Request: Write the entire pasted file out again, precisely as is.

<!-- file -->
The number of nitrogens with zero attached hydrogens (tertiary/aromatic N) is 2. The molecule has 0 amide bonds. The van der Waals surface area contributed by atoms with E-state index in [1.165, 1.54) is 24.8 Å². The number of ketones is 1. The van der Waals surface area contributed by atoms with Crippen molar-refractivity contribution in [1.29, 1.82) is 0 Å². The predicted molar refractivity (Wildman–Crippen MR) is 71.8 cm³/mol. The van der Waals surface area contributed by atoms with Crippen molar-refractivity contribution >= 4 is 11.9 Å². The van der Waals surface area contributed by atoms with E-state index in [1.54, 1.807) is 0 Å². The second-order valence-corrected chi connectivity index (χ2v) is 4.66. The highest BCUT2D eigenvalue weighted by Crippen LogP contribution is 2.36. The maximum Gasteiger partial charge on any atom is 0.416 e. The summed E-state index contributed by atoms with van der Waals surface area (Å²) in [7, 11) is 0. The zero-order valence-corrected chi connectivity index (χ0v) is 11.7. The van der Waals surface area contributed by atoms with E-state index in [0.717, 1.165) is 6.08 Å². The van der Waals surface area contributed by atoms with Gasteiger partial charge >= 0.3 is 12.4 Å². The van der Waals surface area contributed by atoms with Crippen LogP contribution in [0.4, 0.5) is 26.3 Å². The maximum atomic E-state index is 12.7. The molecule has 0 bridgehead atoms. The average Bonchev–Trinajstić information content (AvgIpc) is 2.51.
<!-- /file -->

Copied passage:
The number of nitrogens with zero attached hydrogens (tertiary/aromatic N) is 2. The molecule has 0 amide bonds. The van der Waals surface area contributed by atoms with E-state index in [1.165, 1.54) is 24.8 Å². The number of ketones is 1. The van der Waals surface area contributed by atoms with Crippen molar-refractivity contribution in [1.29, 1.82) is 0 Å². The predicted molar refractivity (Wildman–Crippen MR) is 71.8 cm³/mol. The van der Waals surface area contributed by atoms with Crippen molar-refractivity contribution >= 4 is 11.9 Å². The van der Waals surface area contributed by atoms with E-state index in [1.54, 1.807) is 0 Å². The second-order valence-corrected chi connectivity index (χ2v) is 4.66. The highest BCUT2D eigenvalue weighted by Crippen LogP contribution is 2.36. The maximum Gasteiger partial charge on any atom is 0.416 e. The summed E-state index contributed by atoms with van der Waals surface area (Å²) in [7, 11) is 0. The zero-order valence-corrected chi connectivity index (χ0v) is 11.7. The van der Waals surface area contributed by atoms with E-state index in [0.717, 1.165) is 6.08 Å². The van der Waals surface area contributed by atoms with Gasteiger partial charge >= 0.3 is 12.4 Å². The van der Waals surface area contributed by atoms with Crippen LogP contribution in [0.4, 0.5) is 26.3 Å². The maximum atomic E-state index is 12.7. The molecule has 0 bridgehead atoms. The average Bonchev–Trinajstić information content (AvgIpc) is 2.51.